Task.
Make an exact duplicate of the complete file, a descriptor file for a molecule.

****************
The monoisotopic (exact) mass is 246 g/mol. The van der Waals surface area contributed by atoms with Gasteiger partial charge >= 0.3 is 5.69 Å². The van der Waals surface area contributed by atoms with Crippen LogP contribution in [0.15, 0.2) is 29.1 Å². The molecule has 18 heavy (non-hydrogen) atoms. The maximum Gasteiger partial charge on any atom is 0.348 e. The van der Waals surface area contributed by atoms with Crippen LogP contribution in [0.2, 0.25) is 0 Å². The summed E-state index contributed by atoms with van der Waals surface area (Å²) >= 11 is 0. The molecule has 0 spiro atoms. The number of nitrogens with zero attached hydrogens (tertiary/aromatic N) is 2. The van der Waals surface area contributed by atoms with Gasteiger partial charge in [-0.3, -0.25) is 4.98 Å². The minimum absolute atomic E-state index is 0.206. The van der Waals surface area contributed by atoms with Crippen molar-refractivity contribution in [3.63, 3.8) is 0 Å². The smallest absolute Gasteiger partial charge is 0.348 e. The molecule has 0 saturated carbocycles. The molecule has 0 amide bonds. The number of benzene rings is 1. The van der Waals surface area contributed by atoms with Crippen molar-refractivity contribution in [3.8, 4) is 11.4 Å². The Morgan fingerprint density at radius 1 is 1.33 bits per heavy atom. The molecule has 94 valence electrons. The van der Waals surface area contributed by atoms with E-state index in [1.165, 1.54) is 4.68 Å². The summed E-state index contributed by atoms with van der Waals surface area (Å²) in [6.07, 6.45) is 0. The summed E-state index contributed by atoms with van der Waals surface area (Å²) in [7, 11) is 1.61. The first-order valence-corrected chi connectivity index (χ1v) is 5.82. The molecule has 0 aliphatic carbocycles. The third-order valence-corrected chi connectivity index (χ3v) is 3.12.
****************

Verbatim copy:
The monoisotopic (exact) mass is 246 g/mol. The van der Waals surface area contributed by atoms with Gasteiger partial charge >= 0.3 is 5.69 Å². The van der Waals surface area contributed by atoms with Crippen LogP contribution in [0.15, 0.2) is 29.1 Å². The molecule has 18 heavy (non-hydrogen) atoms. The maximum Gasteiger partial charge on any atom is 0.348 e. The van der Waals surface area contributed by atoms with Crippen LogP contribution in [0.2, 0.25) is 0 Å². The summed E-state index contributed by atoms with van der Waals surface area (Å²) >= 11 is 0. The molecule has 0 spiro atoms. The number of nitrogens with zero attached hydrogens (tertiary/aromatic N) is 2. The van der Waals surface area contributed by atoms with Gasteiger partial charge in [-0.3, -0.25) is 4.98 Å². The minimum absolute atomic E-state index is 0.206. The van der Waals surface area contributed by atoms with Crippen molar-refractivity contribution in [3.63, 3.8) is 0 Å². The smallest absolute Gasteiger partial charge is 0.348 e. The molecule has 0 saturated carbocycles. The molecule has 0 amide bonds. The number of benzene rings is 1. The van der Waals surface area contributed by atoms with Crippen molar-refractivity contribution in [3.8, 4) is 11.4 Å². The Morgan fingerprint density at radius 1 is 1.33 bits per heavy atom. The molecule has 94 valence electrons. The van der Waals surface area contributed by atoms with E-state index in [1.165, 1.54) is 4.68 Å². The summed E-state index contributed by atoms with van der Waals surface area (Å²) in [6.07, 6.45) is 0. The summed E-state index contributed by atoms with van der Waals surface area (Å²) in [7, 11) is 1.61. The first-order valence-corrected chi connectivity index (χ1v) is 5.82. The molecule has 0 aliphatic carbocycles. The third-order valence-corrected chi connectivity index (χ3v) is 3.12.